Under the Tab Training you will find more information about our philosophy and our approach and possibilities.

Aspiring pilot

“live to fly!!”

Our motto is clear – we really love flying. The great thing about paragliding is that you can learn the basic skills very quickly: solo on the second course day is no exception! Although there is quite a bit of work to do before you can spread your wings as an independent pilot and can go out in the vicinity without your instructor, it is the rapid progress and practical approach in the early stages that make it fun and exciting from day one.

Rules of the air!!

  • Remember that gravity is not just a good idea, it’s the LAW. AND, it’s not subject to repeal!
  • Every takeoff is optional. Every landing is mandatory!
  • It’s always better to be down here wishing you were up there than to be up there wishing you were down here!
  • You start with a bag full of luck and an empty bag of experience. The trick is to fill the bag of experience before you empty the bag of luck!
  • Good judgement comes from experience. Unfortunately, the experience usually comes from bad judgement!
  • Learn from the mistakes of others. You won’t live long enough to make all of them yourself!
  • The air does not know you are an expert. Turbulence is Nature’s way of reminding us we are not birds!
  • You’re not a real pilot until you have to hitchhike back to the Landing Zone!
  • The site working really great today is always at least 100 kilometers away. You should have been here yesterday!
  •  Work is permanent, good flying weather is transitory. Work is for people who don’t fly paragliders!

Terms Used

Term Description
Pilot the driver of one of the aforementioned devices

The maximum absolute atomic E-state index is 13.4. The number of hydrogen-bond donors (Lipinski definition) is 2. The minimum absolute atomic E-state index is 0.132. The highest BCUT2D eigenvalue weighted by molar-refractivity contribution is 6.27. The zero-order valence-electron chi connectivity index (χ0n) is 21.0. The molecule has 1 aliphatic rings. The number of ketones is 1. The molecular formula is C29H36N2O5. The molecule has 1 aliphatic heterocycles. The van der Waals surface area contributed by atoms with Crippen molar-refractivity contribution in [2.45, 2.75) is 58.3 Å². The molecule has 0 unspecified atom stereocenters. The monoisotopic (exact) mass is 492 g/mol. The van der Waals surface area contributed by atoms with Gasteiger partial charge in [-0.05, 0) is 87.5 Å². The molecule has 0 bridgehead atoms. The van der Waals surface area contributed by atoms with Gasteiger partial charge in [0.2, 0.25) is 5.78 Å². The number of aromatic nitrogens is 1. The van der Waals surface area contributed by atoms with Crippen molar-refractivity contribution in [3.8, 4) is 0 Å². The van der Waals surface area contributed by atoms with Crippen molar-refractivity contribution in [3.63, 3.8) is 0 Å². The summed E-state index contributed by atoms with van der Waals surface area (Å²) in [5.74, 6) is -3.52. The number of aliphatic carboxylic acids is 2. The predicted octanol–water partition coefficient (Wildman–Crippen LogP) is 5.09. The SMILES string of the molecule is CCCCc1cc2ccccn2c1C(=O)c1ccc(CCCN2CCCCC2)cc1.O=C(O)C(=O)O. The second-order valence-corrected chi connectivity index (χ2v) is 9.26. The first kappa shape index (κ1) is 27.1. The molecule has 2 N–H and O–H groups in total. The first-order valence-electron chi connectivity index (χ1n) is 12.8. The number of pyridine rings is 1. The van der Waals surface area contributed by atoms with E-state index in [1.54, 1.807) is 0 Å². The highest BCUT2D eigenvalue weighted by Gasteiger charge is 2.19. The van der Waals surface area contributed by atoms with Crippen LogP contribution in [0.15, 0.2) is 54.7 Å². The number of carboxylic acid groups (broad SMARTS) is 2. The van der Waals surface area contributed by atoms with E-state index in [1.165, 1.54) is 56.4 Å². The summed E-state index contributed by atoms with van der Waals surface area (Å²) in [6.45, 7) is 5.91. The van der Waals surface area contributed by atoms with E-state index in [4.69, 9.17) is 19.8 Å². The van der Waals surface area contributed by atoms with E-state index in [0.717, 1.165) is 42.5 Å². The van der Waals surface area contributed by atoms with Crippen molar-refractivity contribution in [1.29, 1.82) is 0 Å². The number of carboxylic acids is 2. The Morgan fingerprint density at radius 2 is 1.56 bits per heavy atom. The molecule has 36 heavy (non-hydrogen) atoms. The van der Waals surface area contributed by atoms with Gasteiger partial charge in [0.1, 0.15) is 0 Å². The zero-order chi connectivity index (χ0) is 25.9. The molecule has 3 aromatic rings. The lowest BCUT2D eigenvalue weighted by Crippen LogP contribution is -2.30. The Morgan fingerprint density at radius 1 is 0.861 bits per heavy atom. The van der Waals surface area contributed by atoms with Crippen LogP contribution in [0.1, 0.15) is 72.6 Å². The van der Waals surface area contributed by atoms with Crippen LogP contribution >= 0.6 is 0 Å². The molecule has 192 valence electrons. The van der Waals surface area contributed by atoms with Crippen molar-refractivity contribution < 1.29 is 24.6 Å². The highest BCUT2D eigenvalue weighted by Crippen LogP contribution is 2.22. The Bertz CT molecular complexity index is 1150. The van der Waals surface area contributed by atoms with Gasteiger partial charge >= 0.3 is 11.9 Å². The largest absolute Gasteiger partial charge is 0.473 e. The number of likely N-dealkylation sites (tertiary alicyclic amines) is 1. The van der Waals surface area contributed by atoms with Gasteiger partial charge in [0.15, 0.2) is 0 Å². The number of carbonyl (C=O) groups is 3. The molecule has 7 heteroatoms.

passenger someone who flies along and is not involved in the control of one of the aforementioned devices
Tandem one of the above devices arranged so that two people can fly with it at the same time
Tandem Pilot a pilot authorized to take a passenger on one of the aforementioned aircraft
Parameter Motor a motor with propeller mounted on a frame with harness (usually gasoline, but electric is on the rise)

Frequently Asked Questions about Paragliding

Q. What is Paragliding?

A. Paragliding is a form of unpowered flying and uses the same principles as gliders (sailplanes) and hanggliders. The engine here is the gravity, which makes all of them descend (less than 1.5 m/s) through the air but also flying ahead (with more than 60 km/h). In still air a 1000 meter descent/gliding with a paraglider results in 9 km flight.

Q. So far so good but where is the Miracle?

A. The miracle is the SUN. Because of the energy it contributes to the earth’s surface and because of the wind’s energy (which is also result of the Sun’s activity). In the real atmosphere, during our gliding (and descending) flight, we meet surprisingly often and surprisingly many areas of lifting air. When this air is rising faster than the glider’s descending rate we can gain height of hundreds and even thousands of meters, this can extend the duration of our flight (6-7 hours and more) and aids cross-country flights of several hundred kilometers. Just like birds -without a drop of fuel and engine noise – only because of the free Sun energy!

Q. What is a Paraglider?

A. A Paraglider is actually the wing that gives us the freedom of unpowered flying. It consists of ram-air, aerofoil canopy and manylines (strong thin ropes/cords) and risers on which the pilot is suspended in his comfortable harness. The first paragliders were developed from parachutes and looked like a modern, steerable, skydiving canopy. Thus came the name paraglider (a gliding parachute), paragliding (gliding/flying with parachute). The shape, profile and characteristics of modern paragliders change and develop but will always use the same aerodynamics’ principles as the wing of any airplane.

Q. What are the main components of a Paraglider and how does it fly?